View Full Version : Guest Post: Design a Future, Part Two-Business Models

08-15-2014, 11:03 AM
A guest post from Rob Gerhardt.

Business Models

The residential integrators and manufactures are often smarter than a classic security dealer. I should

know, I have been a security dealer since 1974 and an integrator since 1987.

But that is not the point, the point is that there is NO residential integrator who could sell his company

for any amount that approaches seven figures, while there are thousands of alarm dealers who are

worth that much.

The simple fact is that it is not a matter of how smart you are or how hard you work, it is that you are

mired in a business model that is not designed to build value. You are not alone, contracting does not

build much value for electricians or plumbers either.

With the skills and experience that most dealers have, the business model choices are:


Sell in a bidding environment, buy wholesale, install for a price, keep what’s left and then repeat. When

you are done with your career, you are done. Contracting companies in mainstream industries might

get sold to a competitor for the net income for one year. Another important consideration is that, if you

could find a buyer, you would have to sell the whole company.

A contracting business that achieves $500K in annual volume with a net profit of 8% would be worth

$40K, if you could find a buyer.

Repeat Business:

Restaurants, stores, dry cleaners, etc. provide products and services we need on a repeated schedule;

Often weekly or monthly.

Car dealerships, furniture stores provide products we need every few years.

Research shows that we need service from electricians every seven years, and garage door service or

replacement every nine years.

Businesses that provide such services are more valuable when sold because there is a certain assurance

that there will be continuing source of business. A business that achieves the same $500K in annual

volume and the same 8% net might be worth $200K to $240K, if you can find a buyer.

The catch is, you have to provide the products and services at the normal margins. Increased volume

requires more employees and capacity and what you did in previous years does not accumulate. That

means you really don’t make more money each year with the same volume, but you are building

something you might sell for more value.

Service contracts are Repeat Business, NOT Recurring Revenue. If your survey various industries, you

realize that service providers can be successful, but only when the need for service is widespread. There

are many service only electricians and plumbers because we all have electricity and water.

While there may be a service staff within the company, there are no service only systems integrators or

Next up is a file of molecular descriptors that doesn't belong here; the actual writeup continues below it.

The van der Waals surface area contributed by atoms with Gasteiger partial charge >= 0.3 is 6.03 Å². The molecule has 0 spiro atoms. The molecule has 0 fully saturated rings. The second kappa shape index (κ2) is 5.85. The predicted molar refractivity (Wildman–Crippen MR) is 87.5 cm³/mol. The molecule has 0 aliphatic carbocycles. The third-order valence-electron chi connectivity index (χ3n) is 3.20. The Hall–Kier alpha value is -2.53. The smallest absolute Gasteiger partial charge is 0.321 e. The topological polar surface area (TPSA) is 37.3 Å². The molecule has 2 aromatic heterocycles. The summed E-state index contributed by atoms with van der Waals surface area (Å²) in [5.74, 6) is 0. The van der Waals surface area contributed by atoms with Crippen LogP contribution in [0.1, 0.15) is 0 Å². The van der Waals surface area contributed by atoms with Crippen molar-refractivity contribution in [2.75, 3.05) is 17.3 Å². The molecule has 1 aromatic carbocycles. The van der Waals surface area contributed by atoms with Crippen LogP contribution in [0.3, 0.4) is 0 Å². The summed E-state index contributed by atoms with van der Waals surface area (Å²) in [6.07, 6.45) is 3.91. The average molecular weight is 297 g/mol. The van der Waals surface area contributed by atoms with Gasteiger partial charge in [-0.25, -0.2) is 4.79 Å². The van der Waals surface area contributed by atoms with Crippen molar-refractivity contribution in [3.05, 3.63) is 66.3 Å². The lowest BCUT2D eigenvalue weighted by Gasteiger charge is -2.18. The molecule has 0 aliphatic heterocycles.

security companies. That is because there are not that many systems within your service range.

Recurring Revenue

Most entrepreneurs tend to overlook: not all revenue is created equal.

Sure, a dollar in sales is a dollar in sales. But the more predictable that dollar is, as in the more likely that

you will receive that dollar from your customer every month, the more valuable it becomes. When you

begin to multiply that dollar by adding new customers and creating an annuity of cash flow, you begin

reaping the benefits of what is known as a “recurring revenue stream”.

What makes recurring revenue so valuable is that you can spend more of your energy growing your

business rather than on trying to acquire enough new or repeat business just to hit the same revenue

level you did the year before.

If we take the same $500K in sales we used in the other examples, but in this case, 90 percent is

recurring. So, you can already count on receiving $450K as you begin your next fiscal year, you need

to find just an additional $50K to match your prior year’s result. Anything you add beyond that is all


Compare this to a contracting business built with no recurring revenue. You might earn $500K in a single

year. But, every subsequent year you begin again at $0 – something that makes it difficult to sustain


The beauty of recurring revenue is that because you can predict what you’re going to earn, you face less

risk – something that investors love.

The more recurring revenue a company has, the higher the valuation it will receive from prospective

investors and buyers. That’s why recurring revenue has become the gold standard of business models

and something that every owner should be working towards building into their own business.

For the first time, dealers with installation skills can build significant and marketable Recurring Revenue

within a few years without abandoning their traditional contracting business.


When you finally choose to sell, the value of your “accounts” is generally 35 time the Gross Recurring

Monthly Revenue (RMR). That means that $500K in RMR is worth $1,500,000 to $1,750,000 as

compared to the $40K a contracting company that grosses $500K might be worth.

That is the essence of our

purpose and all future blogs.